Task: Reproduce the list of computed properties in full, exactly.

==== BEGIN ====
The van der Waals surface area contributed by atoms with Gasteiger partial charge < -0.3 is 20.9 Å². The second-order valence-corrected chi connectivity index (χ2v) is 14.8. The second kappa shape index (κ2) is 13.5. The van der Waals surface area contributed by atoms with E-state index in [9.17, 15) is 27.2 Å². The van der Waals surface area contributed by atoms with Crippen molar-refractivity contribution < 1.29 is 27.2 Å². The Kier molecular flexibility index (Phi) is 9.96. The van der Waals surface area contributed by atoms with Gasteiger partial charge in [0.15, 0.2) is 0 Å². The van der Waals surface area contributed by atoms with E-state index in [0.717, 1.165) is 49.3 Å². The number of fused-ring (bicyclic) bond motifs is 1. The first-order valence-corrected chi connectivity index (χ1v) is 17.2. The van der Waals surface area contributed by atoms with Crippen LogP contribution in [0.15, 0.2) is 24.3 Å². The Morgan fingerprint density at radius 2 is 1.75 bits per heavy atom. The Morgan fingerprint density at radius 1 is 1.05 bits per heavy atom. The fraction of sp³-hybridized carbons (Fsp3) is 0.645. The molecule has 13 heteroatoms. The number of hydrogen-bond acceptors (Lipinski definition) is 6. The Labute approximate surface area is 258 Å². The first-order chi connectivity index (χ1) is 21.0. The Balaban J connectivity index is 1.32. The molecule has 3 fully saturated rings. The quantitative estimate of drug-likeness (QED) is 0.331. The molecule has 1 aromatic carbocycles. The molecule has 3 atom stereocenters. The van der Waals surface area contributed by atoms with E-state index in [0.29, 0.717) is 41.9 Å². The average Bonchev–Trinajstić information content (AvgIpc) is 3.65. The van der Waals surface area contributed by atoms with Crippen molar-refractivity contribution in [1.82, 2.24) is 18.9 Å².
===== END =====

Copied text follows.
The van der Waals surface area contributed by atoms with Gasteiger partial charge < -0.3 is 20.9 Å². The second-order valence-corrected chi connectivity index (χ2v) is 14.8. The second kappa shape index (κ2) is 13.5. The van der Waals surface area contributed by atoms with E-state index in [9.17, 15) is 27.2 Å². The van der Waals surface area contributed by atoms with Crippen molar-refractivity contribution < 1.29 is 27.2 Å². The Kier molecular flexibility index (Phi) is 9.96. The van der Waals surface area contributed by atoms with Gasteiger partial charge in [0.15, 0.2) is 0 Å². The van der Waals surface area contributed by atoms with E-state index in [0.717, 1.165) is 49.3 Å². The number of fused-ring (bicyclic) bond motifs is 1. The first-order valence-corrected chi connectivity index (χ1v) is 17.2. The van der Waals surface area contributed by atoms with Crippen LogP contribution in [0.15, 0.2) is 24.3 Å². The Morgan fingerprint density at radius 2 is 1.75 bits per heavy atom. The Morgan fingerprint density at radius 1 is 1.05 bits per heavy atom. The fraction of sp³-hybridized carbons (Fsp3) is 0.645. The molecule has 13 heteroatoms. The number of hydrogen-bond acceptors (Lipinski definition) is 6. The Labute approximate surface area is 258 Å². The first-order chi connectivity index (χ1) is 21.0. The Balaban J connectivity index is 1.32. The molecule has 3 fully saturated rings. The quantitative estimate of drug-likeness (QED) is 0.331. The molecule has 1 aromatic carbocycles. The molecule has 3 atom stereocenters. The van der Waals surface area contributed by atoms with E-state index in [0.29, 0.717) is 41.9 Å². The average Bonchev–Trinajstić information content (AvgIpc) is 3.65. The van der Waals surface area contributed by atoms with Crippen molar-refractivity contribution in [1.82, 2.24) is 18.9 Å².